Sustainable fisheries agreements with third countries allow EU vessels to fish exclusively for surplus stocks of the country concerned, in a legally regulated environment. The focus for fisheries agreements is on resource conservation, environmental sustainability, and fostering the social and economic development of these countries, having particular regard to the protection of human rights that such agreements shall guarantee through an explicit human rights clause. The EU pays the partner countries a financial contribution for the access as well as sectoral financial support to enhance their administrative and scientific capacity. The contribution to access costs by EU ship-owners should be gradually increased.


Just as agricultural products, seafood is under strong global competition. Indeed, the European norms and standards that are the foundation of our values result in higher production costs than elsewhere. It is therefore imperative to pay very special attention to free trade agreements so that they are fair and equitable including for European fishermen and do not contradict our policy objectives in fisheries.


As the world's largest market for imported fish and fishery products, the EU has the potential to change behaviour through commercial incentives and international trade. Illegally caught fish and fishery products produced under unacceptable labour conditions need to be banned from being imported into the EU. Since the entering into force of the IUU Regulation in 2010, tangible progress has been made: Non-cooperating third countries cannot import their products to the EU. The S&D Group fully supports the Commission in its efforts to tackle illegal fishing and the disrespect of labour and human rights. However, these measures can only be effective if proper controls are carried out.



ü  Promote sustainable fishing in third countries by making EU sectoral support more targeted to help social and economic development and subject to regular monitoring

ü  Ensure fair free trade agreements

ü  Guarantee that every fish and fishery product imported into the EU is produced under acceptable labour and human rights standards

ü  Keep pressure to states to combat IUU fishing and enhance controls 



Over the past decades, human activities at sea have multiplied. The potential for growth and jobs is enormous and should be used within the ecological limits of the marine environment. With the related upstream and downstream industries, fisheries and aquaculture play an important role in the marine economy. The creation of synergies with other sectors could be beneficial to further their potential (e.g. tourism activities related to fisheries, use of aquaculture products in local gastronomy, circular economy, etc.) and should be promoted. Moreover, responsible fisheries and aquaculture are key to sustainable development and a healthy marine eco-system. More research and scientific data is needed, for which EMFF funding is available, in order to achieve a balance between the good environmental state of the oceans and strong fisheries and aquaculture sectors.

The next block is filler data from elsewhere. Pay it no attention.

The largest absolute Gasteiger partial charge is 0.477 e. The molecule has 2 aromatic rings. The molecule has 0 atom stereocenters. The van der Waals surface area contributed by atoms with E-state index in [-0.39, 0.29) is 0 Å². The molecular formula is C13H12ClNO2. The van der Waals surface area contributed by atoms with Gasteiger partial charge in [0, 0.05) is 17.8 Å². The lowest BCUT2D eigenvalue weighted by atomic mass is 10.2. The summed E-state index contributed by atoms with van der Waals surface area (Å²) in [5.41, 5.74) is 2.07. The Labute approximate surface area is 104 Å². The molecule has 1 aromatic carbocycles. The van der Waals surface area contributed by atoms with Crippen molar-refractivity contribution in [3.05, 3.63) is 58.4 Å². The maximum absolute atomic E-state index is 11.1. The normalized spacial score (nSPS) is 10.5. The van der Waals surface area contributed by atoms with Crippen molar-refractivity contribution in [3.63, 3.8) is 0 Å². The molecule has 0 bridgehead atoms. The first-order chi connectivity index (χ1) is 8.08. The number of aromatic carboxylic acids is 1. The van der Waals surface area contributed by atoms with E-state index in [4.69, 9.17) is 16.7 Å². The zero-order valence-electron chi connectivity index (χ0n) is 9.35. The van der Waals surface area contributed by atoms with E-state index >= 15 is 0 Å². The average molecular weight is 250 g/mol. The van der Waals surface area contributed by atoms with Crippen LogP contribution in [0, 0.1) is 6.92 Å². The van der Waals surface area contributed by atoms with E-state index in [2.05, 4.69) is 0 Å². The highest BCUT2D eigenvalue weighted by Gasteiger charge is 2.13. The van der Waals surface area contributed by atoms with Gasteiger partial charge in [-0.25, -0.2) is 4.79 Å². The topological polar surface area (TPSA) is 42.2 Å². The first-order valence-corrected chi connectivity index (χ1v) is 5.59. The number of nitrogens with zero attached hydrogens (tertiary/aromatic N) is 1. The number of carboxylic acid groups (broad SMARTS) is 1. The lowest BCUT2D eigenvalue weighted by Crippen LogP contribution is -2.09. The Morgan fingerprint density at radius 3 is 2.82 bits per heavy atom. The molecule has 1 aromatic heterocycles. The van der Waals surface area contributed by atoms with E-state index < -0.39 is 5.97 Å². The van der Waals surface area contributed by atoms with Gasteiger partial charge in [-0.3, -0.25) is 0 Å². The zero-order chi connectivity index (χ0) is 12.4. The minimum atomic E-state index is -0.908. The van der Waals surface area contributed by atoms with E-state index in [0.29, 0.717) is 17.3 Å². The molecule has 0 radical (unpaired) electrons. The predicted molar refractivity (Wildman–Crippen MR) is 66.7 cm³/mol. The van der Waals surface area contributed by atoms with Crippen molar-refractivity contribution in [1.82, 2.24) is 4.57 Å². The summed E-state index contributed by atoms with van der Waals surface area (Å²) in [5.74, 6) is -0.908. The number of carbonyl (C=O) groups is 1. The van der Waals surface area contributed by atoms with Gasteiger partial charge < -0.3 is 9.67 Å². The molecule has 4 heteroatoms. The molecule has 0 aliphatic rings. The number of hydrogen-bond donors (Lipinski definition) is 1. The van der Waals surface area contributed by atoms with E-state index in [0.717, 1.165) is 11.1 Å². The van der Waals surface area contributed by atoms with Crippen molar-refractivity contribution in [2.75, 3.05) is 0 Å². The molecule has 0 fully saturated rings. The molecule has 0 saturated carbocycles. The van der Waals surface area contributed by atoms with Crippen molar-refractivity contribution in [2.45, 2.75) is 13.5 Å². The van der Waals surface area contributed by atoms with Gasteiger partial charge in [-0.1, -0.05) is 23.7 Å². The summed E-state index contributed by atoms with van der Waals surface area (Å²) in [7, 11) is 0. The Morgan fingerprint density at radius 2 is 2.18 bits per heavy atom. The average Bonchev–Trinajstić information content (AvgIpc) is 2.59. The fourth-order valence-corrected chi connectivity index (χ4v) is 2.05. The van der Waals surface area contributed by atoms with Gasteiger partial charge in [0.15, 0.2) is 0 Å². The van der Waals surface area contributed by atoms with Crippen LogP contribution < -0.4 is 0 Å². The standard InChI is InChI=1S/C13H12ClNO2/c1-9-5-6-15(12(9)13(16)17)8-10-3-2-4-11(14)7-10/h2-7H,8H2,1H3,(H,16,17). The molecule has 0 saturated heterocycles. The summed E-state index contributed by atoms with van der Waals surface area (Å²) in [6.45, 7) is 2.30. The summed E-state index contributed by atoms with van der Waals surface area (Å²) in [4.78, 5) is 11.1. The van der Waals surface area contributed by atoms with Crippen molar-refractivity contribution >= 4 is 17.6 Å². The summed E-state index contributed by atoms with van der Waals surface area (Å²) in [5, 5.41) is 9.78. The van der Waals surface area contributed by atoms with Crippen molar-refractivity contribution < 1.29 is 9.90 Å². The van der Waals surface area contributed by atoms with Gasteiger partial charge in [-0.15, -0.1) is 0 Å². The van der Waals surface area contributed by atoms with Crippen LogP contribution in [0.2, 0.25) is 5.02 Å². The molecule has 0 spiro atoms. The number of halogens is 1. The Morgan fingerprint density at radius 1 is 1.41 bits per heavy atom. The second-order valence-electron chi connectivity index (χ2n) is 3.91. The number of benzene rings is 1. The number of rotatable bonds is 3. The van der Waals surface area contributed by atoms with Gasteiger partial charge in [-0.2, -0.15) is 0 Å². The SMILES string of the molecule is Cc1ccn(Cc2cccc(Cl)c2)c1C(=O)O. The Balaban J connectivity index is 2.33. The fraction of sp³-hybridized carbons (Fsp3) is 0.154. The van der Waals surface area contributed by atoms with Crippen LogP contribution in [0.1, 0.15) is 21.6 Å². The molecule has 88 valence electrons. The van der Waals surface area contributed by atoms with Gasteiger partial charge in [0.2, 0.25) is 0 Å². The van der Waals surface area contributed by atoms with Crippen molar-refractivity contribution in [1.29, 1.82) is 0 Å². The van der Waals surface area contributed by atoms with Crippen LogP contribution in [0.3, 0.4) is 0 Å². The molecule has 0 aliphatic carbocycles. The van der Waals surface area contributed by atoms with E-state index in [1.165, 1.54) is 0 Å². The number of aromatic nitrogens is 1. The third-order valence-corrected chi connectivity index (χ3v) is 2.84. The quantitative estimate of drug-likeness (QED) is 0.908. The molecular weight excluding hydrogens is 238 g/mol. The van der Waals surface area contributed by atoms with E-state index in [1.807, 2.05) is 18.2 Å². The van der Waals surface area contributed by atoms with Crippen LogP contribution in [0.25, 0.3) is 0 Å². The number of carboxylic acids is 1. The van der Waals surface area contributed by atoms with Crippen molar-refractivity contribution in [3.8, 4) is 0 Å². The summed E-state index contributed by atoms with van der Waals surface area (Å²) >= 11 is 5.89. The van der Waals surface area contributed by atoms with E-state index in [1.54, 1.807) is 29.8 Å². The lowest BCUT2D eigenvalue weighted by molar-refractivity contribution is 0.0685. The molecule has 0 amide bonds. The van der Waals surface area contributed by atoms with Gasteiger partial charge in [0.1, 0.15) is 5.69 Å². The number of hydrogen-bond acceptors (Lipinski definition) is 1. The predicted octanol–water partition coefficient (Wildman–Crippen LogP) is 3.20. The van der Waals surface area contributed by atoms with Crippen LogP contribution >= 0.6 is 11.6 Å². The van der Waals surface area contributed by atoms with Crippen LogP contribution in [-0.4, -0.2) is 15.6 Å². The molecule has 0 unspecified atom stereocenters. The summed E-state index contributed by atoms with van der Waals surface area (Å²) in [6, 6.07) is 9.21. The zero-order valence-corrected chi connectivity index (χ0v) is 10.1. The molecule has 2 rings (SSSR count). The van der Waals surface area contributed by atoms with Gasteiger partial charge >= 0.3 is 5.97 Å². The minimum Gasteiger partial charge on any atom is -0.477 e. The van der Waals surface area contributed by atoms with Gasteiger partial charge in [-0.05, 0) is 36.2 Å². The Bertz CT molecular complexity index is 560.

For several years now, fishing has had to share its territory with other uses, more and more conflicts arise. In terms of marine activities, marine energy and mining are the greediest in surface or impact. It is important that fishing be integrated into this vision of the future of the sea that is blue growth and that local governance tools such as maritime spatial planning are put in place to enable collaborative decision making, fair and effective in terms of distribution of the marine space.


It is very important to take into account the opinion of local populations from the very beginning of the process, especially of young people and women, as participation is the key for success of development strategies.



ü  Push for (further) creation and implementation of sea basin strategies

ü  Use EMFF funding in order to facilitate marine research and innovation to obtain up-to-date and comprehensive fisheries data to create a basis for informed policy making and to boost sustainable growth